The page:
In-house software is computer software, or the right to use computer software that you acquire, develop or have someone else develop for your business use, not for sale.
It does not include commercial off-the-shelf software if the software has an effective life of one year or less, or periodic payments made to use software in your business. These costs are deductible in the year incurred.
In-house software is only deductible under the uniform capital allowances (UCA) rules or the simplified depreciation rules for small business entities.
Deductions for in-house software may be claimed in a number of ways depending on the circumstances:
If you’re a small business you can use the simplified depreciation rules for the purchase and development of software that is installed and ready to use.
If the expense was less than the instant asset write-off threshold, you may be able to claim a deduction for the expenditure in the year you incurred it. If the expense is equal to or more than the instant asset write-off threshold, you can depreciate it under the general small business pool rules.
If the software is still in development and is not ready for use, you can use the software development pool rules.
If you can’t or have chosen not to use the simplified depreciation rules or a software development pool, you can depreciate the value of the software using the prime cost method. The depreciation of the in-house software depends on when you started to hold it:
- five year effective life if you started to hold it on or after 1 July 2015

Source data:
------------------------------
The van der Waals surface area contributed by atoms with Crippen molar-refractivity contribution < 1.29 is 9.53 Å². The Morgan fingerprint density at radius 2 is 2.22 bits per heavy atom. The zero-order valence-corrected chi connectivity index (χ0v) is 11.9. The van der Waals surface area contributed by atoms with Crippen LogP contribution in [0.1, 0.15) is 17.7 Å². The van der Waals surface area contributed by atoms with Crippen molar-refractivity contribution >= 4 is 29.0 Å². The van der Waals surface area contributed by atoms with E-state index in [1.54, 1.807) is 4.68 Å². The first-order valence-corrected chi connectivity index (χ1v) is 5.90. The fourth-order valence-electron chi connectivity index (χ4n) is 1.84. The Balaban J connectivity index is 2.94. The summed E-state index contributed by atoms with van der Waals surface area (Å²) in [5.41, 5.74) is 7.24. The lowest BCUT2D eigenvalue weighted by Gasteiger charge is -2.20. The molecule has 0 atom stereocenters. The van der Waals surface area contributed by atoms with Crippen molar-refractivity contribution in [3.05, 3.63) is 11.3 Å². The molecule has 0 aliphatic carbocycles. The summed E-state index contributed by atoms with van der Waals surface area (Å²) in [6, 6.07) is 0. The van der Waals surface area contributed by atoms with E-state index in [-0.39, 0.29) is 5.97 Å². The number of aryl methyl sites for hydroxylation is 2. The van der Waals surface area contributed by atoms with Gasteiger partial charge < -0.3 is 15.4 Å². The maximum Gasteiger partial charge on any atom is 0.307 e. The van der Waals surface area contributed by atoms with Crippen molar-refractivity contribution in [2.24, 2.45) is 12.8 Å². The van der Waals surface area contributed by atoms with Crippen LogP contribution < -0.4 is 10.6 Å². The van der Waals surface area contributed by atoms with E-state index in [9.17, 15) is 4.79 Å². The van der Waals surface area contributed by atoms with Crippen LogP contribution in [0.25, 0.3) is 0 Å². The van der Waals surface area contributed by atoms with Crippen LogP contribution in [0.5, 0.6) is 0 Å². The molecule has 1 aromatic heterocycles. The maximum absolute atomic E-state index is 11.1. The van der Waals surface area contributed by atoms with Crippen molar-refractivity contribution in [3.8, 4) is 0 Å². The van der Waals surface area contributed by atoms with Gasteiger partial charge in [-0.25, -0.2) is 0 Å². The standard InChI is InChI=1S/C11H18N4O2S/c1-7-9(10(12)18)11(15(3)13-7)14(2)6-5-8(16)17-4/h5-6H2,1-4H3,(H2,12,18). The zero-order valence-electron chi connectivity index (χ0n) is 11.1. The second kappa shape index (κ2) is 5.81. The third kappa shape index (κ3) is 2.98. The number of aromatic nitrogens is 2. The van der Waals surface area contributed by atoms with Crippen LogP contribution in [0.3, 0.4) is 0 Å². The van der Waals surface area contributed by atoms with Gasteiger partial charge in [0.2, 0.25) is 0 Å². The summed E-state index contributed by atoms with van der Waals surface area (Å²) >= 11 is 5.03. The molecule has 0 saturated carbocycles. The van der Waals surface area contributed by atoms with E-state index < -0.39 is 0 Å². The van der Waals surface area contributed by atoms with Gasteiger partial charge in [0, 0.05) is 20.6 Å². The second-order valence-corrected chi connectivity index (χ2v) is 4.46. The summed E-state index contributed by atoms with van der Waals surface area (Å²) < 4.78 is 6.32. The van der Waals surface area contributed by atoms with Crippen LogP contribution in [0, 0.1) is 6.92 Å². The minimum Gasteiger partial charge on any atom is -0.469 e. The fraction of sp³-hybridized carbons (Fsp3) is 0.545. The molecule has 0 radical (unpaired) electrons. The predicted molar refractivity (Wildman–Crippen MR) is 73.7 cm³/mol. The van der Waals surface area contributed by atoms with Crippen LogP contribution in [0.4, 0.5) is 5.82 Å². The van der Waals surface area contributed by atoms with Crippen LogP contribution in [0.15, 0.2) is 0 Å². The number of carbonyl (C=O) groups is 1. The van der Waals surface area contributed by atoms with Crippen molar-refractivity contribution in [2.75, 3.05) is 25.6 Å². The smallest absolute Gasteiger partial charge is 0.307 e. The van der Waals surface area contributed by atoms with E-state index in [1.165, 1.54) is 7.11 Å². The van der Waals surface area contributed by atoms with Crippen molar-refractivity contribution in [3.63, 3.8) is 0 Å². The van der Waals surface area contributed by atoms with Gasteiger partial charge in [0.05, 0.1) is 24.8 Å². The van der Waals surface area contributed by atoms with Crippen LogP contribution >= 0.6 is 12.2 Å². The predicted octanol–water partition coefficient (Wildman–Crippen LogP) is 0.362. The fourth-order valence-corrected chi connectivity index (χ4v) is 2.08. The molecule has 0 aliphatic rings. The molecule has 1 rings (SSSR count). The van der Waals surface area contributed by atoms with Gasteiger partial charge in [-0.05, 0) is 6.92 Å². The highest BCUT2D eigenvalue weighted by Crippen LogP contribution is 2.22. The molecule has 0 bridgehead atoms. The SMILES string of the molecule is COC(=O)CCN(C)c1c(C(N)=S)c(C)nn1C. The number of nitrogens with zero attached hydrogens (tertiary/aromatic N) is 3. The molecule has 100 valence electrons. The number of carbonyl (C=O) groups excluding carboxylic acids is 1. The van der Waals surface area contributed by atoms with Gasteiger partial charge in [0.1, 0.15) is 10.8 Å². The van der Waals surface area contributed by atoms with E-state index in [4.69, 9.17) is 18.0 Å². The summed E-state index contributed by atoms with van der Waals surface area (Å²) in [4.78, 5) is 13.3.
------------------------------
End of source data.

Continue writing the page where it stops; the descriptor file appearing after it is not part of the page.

- four year effective life if you started to hold it between 7.30pm AEST on 13 May 2008 and 30 June 2015.
Software development pools
You can allocate expenses you incur for the development of in-house software, which you intend to use solely for income producing purposes, to a software development pool. This includes expenses incurred before the in-house software is installed and ready for use.
Once you make the choice to allocate these expenses to a software development pool, you must allocate all later in-house software expenses to a pool. A different pool is created for each income year in which you incur development expenses.
In-house software that is allocated to a software development pool is depreciated at the following rates:
- For expenditure incurred from 1 July 2015
Year 1 – Nil
Year 2 – 30%
Year 3 – 30%
Year 4 – 30%
Year 5 – 10%
- For expenditure incurred up to 30 June 2015
Year 1 – Nil
Year 2 – 40%
Year 3 – 40%
Year 4 – 20%
If you’re entitled to claim a GST input tax credit for the expense, the amount allocated to the software development pool does not include the credit.
Disposal of in-house software
If you have allocated software development expenses from a project to a software development pool and the project is abandoned, the amounts remain part of the pool.
If you receive consideration for software in a software development pool, you must include the consideration in your assessable income unless you choose rollover relief to apply. An example of consideration would be insurance proceeds on the destruction of the software.
If you stop using in-house software that has not been allocated to a software development pool and you never expect to use it again, you can claim an immediate deduction for the cost of the software at that time.
You can also claim an immediate deduction for expenses on in-house software that have not been allocated to a software development pool if you:
- haven’t used the software and decide that you will never use it
- had it installed ready for use and decide that you will never use it.
The amount you can deduct is your total expenses for the software less any amount you receive for the software, or a part of it.
Expenses for in-house software may be deducted in a number of different ways depending on the circumstances.